One Talk With... Jemima Montag

13 Sep 2021

Olympian and Commonwealth Games Gold medallist, Jemima Montag, has joined the One Walk Step Challenge to help defeat T1D!

We had a chat with the Olympic racewalker on her inspiring story on becoming an Olympian, her tips on staying motivated during hard times, her experience with using CGMs to help enhance her performance in the Olympics...and more! Let's dive in. 

You started athletics at the young age of 8 years old. Tell us about your journey from little athletics to recently finishing in an outstanding 6thposition at the Tokyo Olympic Games.

I grew up a generalist - Little Aths was my Saturday morning sport, but there were different sports and instruments every day of the week. I couldn't even tell you that athletics was my favourite - I did it for the social side and the treats from the canteen afterwards. With encouragement to focus on fun, friends and giving everything a try - I was able to gradually find the sport that made my body feel strong and free. I didn't have much (any) speed or power, so that quickly ruled out the sprints, jumps and throws - and I just didn't spend enough time with a ball and bat in my hand to develop great hand-eye coordination. Racewalking just clicked for me from my first little attempt, and I quickly started winning the Victorian Little Athletics Championships.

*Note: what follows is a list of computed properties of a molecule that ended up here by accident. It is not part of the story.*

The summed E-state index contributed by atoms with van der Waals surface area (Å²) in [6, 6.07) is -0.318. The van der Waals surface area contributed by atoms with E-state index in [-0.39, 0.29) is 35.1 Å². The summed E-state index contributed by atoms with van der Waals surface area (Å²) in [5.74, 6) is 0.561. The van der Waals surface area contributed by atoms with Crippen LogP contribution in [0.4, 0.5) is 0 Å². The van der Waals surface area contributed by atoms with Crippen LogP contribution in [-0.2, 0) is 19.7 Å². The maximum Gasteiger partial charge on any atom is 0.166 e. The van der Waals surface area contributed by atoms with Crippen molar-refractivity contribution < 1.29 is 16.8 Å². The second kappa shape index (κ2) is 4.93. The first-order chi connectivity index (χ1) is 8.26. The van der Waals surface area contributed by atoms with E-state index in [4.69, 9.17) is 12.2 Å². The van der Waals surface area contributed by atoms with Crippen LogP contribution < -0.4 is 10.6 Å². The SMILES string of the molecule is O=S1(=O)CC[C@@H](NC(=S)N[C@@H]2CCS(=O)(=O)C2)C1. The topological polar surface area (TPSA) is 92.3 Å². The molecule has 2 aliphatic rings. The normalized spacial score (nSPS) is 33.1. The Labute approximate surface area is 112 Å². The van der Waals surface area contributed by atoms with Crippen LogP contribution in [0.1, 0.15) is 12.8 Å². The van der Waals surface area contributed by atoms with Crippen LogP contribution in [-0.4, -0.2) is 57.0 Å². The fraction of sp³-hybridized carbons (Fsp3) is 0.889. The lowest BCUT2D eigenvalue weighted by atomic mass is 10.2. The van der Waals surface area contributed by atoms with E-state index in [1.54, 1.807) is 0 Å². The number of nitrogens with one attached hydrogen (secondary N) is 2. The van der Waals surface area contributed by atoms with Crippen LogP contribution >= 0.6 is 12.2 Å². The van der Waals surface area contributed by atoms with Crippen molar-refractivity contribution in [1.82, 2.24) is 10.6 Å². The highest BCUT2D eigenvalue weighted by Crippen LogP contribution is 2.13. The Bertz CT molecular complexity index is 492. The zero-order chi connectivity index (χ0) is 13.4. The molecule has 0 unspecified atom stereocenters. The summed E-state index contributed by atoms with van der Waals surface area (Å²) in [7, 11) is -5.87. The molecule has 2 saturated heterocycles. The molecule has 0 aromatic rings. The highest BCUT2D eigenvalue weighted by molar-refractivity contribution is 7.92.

Of course, it hasn't been a smooth road. My first challenge arose in year 6 - when a schoolyard bully let me know that my strong legs were "manly". This would be the start of a slippery slope of body image challenges. Despite being quite "good" at sport in high school, it would only ever make me feel anxious, nervous and body conscious. I put far too much pressure on the outcomes, and compared myself to others. This meant that by 17, I stepped aside.

Finishing year 12, I had very little self belief and no plans to return to professional sport. My family and I went on a holiday in Japan, and my younger sister reminded me that the next Olympic Games would be in Tokyo, in 4 years time. "You should try to go to those Olympics so that the family has an excuse to come back here one day!" she suggested. I'm not sure why she wasn't volunteering to be the Olympian? At this point, I really didn't think it would be possible - but having played lots of sport herself, mum was able to lift my confidence with her belief that I did have what it would take.

I spent a year working on my confidence, building a high-performance team of a new coach, sports psychologist, sports dietician, etc. and working out how to balance all of this training with uni and hobbies (many epic fails and lessons here). 14 months on from the family holiday in Japan, was my special Commonwealth Games gold medal moment in 2018. The following year I was 2nd at the World University Games in Naples and 10th at the World Track and Field Championships in Qatar. We all know how 2020 went. And then of course in 2021 I've made that Olympic dream come true.

What was it like to win that Gold medal on home soil at the Gold Coast Commonwealth Games?